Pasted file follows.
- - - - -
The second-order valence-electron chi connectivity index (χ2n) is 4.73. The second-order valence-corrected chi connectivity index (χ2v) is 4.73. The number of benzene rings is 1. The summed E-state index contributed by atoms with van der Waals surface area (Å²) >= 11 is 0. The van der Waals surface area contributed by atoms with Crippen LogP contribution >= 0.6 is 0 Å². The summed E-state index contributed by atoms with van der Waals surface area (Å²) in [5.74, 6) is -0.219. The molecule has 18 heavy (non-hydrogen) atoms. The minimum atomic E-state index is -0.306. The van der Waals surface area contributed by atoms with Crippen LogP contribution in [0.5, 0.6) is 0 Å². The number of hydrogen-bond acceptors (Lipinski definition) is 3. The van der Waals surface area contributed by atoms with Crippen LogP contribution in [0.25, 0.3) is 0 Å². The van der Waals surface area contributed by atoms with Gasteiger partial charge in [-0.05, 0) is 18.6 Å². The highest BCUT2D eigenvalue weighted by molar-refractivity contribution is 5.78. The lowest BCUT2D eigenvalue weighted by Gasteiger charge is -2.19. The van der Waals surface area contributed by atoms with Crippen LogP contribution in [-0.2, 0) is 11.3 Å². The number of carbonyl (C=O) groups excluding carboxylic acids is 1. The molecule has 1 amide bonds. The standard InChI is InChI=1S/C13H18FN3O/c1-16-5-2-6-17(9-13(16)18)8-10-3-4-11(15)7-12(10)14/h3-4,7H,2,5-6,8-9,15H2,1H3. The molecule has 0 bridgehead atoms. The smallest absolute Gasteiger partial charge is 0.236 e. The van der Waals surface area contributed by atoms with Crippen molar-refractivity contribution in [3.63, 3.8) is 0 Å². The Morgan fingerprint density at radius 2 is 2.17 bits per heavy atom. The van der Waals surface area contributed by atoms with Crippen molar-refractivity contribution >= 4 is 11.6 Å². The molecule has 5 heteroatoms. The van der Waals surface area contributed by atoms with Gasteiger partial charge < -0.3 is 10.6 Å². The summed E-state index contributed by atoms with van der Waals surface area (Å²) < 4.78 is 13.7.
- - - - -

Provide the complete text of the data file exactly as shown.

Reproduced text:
The second-order valence-electron chi connectivity index (χ2n) is 4.73. The second-order valence-corrected chi connectivity index (χ2v) is 4.73. The number of benzene rings is 1. The summed E-state index contributed by atoms with van der Waals surface area (Å²) >= 11 is 0. The van der Waals surface area contributed by atoms with Crippen LogP contribution >= 0.6 is 0 Å². The summed E-state index contributed by atoms with van der Waals surface area (Å²) in [5.74, 6) is -0.219. The molecule has 18 heavy (non-hydrogen) atoms. The minimum atomic E-state index is -0.306. The van der Waals surface area contributed by atoms with Crippen LogP contribution in [0.5, 0.6) is 0 Å². The number of hydrogen-bond acceptors (Lipinski definition) is 3. The van der Waals surface area contributed by atoms with Crippen LogP contribution in [0.25, 0.3) is 0 Å². The van der Waals surface area contributed by atoms with Gasteiger partial charge in [-0.05, 0) is 18.6 Å². The highest BCUT2D eigenvalue weighted by molar-refractivity contribution is 5.78. The lowest BCUT2D eigenvalue weighted by Gasteiger charge is -2.19. The van der Waals surface area contributed by atoms with Crippen LogP contribution in [-0.2, 0) is 11.3 Å². The number of carbonyl (C=O) groups excluding carboxylic acids is 1. The molecule has 1 amide bonds. The standard InChI is InChI=1S/C13H18FN3O/c1-16-5-2-6-17(9-13(16)18)8-10-3-4-11(15)7-12(10)14/h3-4,7H,2,5-6,8-9,15H2,1H3. The molecule has 0 bridgehead atoms. The smallest absolute Gasteiger partial charge is 0.236 e. The van der Waals surface area contributed by atoms with Crippen molar-refractivity contribution in [3.63, 3.8) is 0 Å². The Morgan fingerprint density at radius 2 is 2.17 bits per heavy atom. The van der Waals surface area contributed by atoms with Crippen molar-refractivity contribution >= 4 is 11.6 Å². The molecule has 5 heteroatoms. The van der Waals surface area contributed by atoms with Gasteiger partial charge < -0.3 is 10.6 Å². The summed E-state index contributed by atoms with van der Waals surface area (Å²) < 4.78 is 13.7.